I digress (I think I may have turned into Ronnie Corbett)
So the cave project. You may be able to see this here though I am not sure how well the link will work to the fox news item I will post a better one when I find it, this is hot of the press after all.
So just in case here is the explanation with some SL footage.
The team have created a configurable room in SL. The room is HUD controlled. The HUD allows elements in the room, in this case TV’s, Speakers and even the starlit sky above it to be adjusted. This approach has been shown before in various ways, the Circuit City couch and the Sears kitchens over on IBM 10. The difference here though was that the demo was built to specifically integrate with a head mounted display and the booth was build for this sort of interaction to occur.
Yes we have seen 3d rooms in VR before, but the difference here is this is on a public multi user platform. Much of what we saw with VR before was single user or just very expensive. This example was at a general retail conference, mainstream.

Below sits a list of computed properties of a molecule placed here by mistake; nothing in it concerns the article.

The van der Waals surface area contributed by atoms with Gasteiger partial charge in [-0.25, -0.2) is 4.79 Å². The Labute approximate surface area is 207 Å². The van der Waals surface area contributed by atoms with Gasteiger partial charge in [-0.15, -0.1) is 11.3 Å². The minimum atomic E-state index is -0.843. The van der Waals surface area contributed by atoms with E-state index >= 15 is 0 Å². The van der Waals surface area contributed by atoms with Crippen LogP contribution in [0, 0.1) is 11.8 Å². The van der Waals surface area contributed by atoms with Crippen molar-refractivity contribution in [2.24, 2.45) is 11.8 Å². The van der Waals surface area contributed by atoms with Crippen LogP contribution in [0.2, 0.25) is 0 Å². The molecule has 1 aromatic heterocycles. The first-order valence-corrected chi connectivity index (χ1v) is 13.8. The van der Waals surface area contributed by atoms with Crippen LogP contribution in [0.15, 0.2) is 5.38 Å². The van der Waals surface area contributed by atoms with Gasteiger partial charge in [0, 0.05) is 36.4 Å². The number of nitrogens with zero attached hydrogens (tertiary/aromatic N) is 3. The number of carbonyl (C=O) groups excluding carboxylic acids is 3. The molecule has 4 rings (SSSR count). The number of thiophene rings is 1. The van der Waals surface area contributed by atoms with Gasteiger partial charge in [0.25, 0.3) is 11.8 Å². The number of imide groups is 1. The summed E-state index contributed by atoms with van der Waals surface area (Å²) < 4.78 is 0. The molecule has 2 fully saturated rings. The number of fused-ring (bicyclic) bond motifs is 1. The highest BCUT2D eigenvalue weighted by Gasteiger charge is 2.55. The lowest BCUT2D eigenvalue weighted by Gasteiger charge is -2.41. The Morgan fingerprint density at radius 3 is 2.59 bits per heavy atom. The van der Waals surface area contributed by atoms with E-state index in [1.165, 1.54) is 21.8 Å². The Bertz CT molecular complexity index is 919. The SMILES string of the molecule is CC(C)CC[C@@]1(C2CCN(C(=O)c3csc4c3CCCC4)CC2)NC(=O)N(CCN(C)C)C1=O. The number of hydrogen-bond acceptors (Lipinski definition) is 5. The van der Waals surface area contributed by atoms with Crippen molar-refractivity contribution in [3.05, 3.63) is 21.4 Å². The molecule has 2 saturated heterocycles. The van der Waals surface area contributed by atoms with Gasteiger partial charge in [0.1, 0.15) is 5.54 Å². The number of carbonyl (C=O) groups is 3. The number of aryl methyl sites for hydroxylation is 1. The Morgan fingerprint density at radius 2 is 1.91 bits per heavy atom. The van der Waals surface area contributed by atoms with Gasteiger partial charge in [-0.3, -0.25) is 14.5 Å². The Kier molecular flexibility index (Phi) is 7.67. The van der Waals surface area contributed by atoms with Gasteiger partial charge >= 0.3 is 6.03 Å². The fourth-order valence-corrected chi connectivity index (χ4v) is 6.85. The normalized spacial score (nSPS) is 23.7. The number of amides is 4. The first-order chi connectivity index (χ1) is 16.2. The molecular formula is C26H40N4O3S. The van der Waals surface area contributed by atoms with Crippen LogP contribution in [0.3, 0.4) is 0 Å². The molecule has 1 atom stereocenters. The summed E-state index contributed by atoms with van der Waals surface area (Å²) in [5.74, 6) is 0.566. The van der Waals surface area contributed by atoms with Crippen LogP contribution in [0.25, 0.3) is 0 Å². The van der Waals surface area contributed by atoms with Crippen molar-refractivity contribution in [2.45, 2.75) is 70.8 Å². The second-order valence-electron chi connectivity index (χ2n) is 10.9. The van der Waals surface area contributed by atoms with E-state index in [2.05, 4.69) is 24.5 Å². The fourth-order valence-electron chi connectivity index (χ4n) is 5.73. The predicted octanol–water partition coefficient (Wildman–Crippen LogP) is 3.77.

Being able to configure an room or a product experience and be able to share it with others, whether they are friends, other people with a vested interest and/or experts from the store or business is a very significant point.
Having a booth with a single SL or metaverse experience is good, but in some ways having multiple headset stations to help people see that someone else is going to join them may have made this more obvious to people that others need to be involved in the process.

I think we will see lots more concrete examples this year both of additional interfaces into virtual worlds, but more importantly interaction with existing enterprise systems such as product fulfilment.
Another thing to consider is scale here. People often worry about how many people can you get in one space, Roo has a good post on the way very soon. Here we have an example that if you are having a personal shopper experience you do not want a huge crowd of thousands around you?

Reality Augmented, Virtually

Wagner James Au has a brilliant post on New World Notes about a project at Georgia Tech called AR Second Life, which integrates Augmented Reality features into the open source Second Life client.

Last summer, Ian blogged here on Eightbar about an experiment with running the ARTag system alongside Second Life, and augmenting SL with additional 3D content, like this…

The Georgia Tech project goes the other way, augmenting the real world with live content from SL. Like this…